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Austin mayor concerned of future racial disparities as COVID-19 disproportionately affects black communities

Data nationwide shows COVID-19 is disproportionately affecting black communities. Mayor Adler spoke to the Austin Justice Coalition to address any uneasiness.

AUSTIN, Texas — Austin Mayor Steve Adler addressed concerns about racial disparities during this coronavirus pandemic as data nationwide shows COVID-19 is disproportionately affecting black communities.

As a whole, unlike other states, Texas isn’t releasing racial data of those who have died from the coronavirus, but that doesn’t mean the concern isn’t there. So Adler spoke to the Austin Justice Coalition Wednesday to address any uneasiness.

The two-way chat took place on Facebook. Mayor Adler mentioned many counties in the country that are majority black, which have three times the infection rate as those that are majority white.


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That’s often due to a lack of adequate health care. According to Dr. Anthony Fauci, director of the National Institute for Allergy and Infectious Diseases, underlying medical conditions, such as diabetes, also play a role.

"They are suffering disproportionately," Dr. Fauci said. “As Dr. Birx said correctly, it's not that they're getting infected more often; it's that when they do get infected, their underlying medical conditions – the diabetes, the hypertension, the obesity, the asthma – those are the kinds of things that wind them up in the ICU and ultimately give them a higher death rate."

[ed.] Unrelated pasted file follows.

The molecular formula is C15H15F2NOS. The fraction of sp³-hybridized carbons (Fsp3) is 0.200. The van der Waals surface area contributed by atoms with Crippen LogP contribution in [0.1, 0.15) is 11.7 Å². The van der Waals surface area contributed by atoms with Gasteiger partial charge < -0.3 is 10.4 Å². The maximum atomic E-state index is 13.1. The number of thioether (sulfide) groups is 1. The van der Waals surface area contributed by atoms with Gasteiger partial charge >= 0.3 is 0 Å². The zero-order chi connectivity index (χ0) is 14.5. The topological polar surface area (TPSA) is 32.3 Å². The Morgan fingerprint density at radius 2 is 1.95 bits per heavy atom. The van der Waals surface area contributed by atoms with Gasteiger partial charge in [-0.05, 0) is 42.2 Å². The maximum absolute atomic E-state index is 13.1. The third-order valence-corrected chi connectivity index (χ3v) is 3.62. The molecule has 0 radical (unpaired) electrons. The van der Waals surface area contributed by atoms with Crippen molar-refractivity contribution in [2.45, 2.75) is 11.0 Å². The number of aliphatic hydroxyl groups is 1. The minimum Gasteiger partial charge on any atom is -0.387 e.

Adler and Chas Moore with the Austin Justice Coalition talked about how the city’s addressing the concerns.

“There’s a history. So, given a certain amount of skepticism, I think would be appropriate given what has gone on over decades in this city and in other cities,” Adler said. “We’ve tried with the RISE ordinance that the city passed to try to really focus on how to get resources to communities that traditionally may not have that.”


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Moore also mentioned some anxieties those who are black and brown have about being profiled by police because of the new face mask requirement in Travis County.

“A lot of people in my community, in particular, are a bit nervous that if my son or my daughter who is black or brown are in a "poor" part of town that has a bandana, will they be profiled by the police,” said Moore.

Adler and Moore said they’d work together to address any issues that might come in the future.

Here’s the racial background of the 977 people who’ve contracted COVID-19 in Austin and Travis County as of April 15.

  • 76% of the patients are white
  • 10% are black
  • 4% are Asian
  • 5% are other
  • 4% are unknown

When it comes to ethnicity, here's a breakdown:

  • 59% are non-Hispanic
  • 40% are Hispanic
  • 2% are unknown

These numbers are not representative of those who have died for the coronavirus. Mayor Adler said 17 people have died. Of those 17, one of them was black and one-thirds are Hispanic.

“Those numbers track generally speaking population, but I’m concerned we’re not going to be able to maintain that if we’re like all the other cities in the country,” Adler said.

WATCH: Mayor discusses how COVID-19 is affecting black communities


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